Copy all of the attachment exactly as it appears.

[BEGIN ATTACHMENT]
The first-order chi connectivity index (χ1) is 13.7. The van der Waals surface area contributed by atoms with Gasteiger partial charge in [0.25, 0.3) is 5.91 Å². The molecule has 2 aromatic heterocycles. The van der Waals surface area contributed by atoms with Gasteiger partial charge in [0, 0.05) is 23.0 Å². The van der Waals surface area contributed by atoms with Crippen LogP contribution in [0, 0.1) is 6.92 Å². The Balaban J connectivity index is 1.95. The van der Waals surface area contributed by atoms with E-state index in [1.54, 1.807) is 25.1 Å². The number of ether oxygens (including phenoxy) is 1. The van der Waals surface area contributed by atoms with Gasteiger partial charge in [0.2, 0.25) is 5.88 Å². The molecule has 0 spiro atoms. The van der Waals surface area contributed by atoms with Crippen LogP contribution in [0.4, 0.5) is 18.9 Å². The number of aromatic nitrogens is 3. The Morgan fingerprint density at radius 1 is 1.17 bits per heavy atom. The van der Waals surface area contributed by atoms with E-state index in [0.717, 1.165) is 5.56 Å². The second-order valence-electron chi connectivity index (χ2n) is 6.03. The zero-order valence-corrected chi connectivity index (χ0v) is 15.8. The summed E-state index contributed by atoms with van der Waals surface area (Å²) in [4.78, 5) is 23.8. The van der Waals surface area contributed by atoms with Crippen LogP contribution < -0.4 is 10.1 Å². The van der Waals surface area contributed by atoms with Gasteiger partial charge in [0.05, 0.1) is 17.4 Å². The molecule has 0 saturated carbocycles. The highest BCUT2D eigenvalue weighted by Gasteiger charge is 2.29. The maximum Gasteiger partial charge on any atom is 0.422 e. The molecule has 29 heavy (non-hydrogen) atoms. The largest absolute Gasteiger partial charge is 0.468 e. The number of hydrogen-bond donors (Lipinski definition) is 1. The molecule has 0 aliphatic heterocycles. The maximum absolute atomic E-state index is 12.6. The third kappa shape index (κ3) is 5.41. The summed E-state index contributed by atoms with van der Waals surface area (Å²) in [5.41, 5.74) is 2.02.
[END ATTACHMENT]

The first-order chi connectivity index (χ1) is 13.7. The van der Waals surface area contributed by atoms with Gasteiger partial charge in [0.25, 0.3) is 5.91 Å². The molecule has 2 aromatic heterocycles. The van der Waals surface area contributed by atoms with Gasteiger partial charge in [0, 0.05) is 23.0 Å². The van der Waals surface area contributed by atoms with Crippen LogP contribution in [0, 0.1) is 6.92 Å². The Balaban J connectivity index is 1.95. The van der Waals surface area contributed by atoms with E-state index in [1.54, 1.807) is 25.1 Å². The number of ether oxygens (including phenoxy) is 1. The van der Waals surface area contributed by atoms with Gasteiger partial charge in [0.2, 0.25) is 5.88 Å². The molecule has 0 spiro atoms. The van der Waals surface area contributed by atoms with Crippen LogP contribution in [0.4, 0.5) is 18.9 Å². The number of aromatic nitrogens is 3. The Morgan fingerprint density at radius 1 is 1.17 bits per heavy atom. The van der Waals surface area contributed by atoms with E-state index in [0.717, 1.165) is 5.56 Å². The second-order valence-electron chi connectivity index (χ2n) is 6.03. The zero-order valence-corrected chi connectivity index (χ0v) is 15.8. The summed E-state index contributed by atoms with van der Waals surface area (Å²) in [4.78, 5) is 23.8. The van der Waals surface area contributed by atoms with Crippen LogP contribution < -0.4 is 10.1 Å². The van der Waals surface area contributed by atoms with Gasteiger partial charge in [0.05, 0.1) is 17.4 Å². The molecule has 0 saturated carbocycles. The highest BCUT2D eigenvalue weighted by Gasteiger charge is 2.29. The maximum Gasteiger partial charge on any atom is 0.422 e. The molecule has 29 heavy (non-hydrogen) atoms. The largest absolute Gasteiger partial charge is 0.468 e. The number of hydrogen-bond donors (Lipinski definition) is 1. The molecule has 0 aliphatic heterocycles. The maximum absolute atomic E-state index is 12.6. The third kappa shape index (κ3) is 5.41. The summed E-state index contributed by atoms with van der Waals surface area (Å²) in [5.41, 5.74) is 2.02.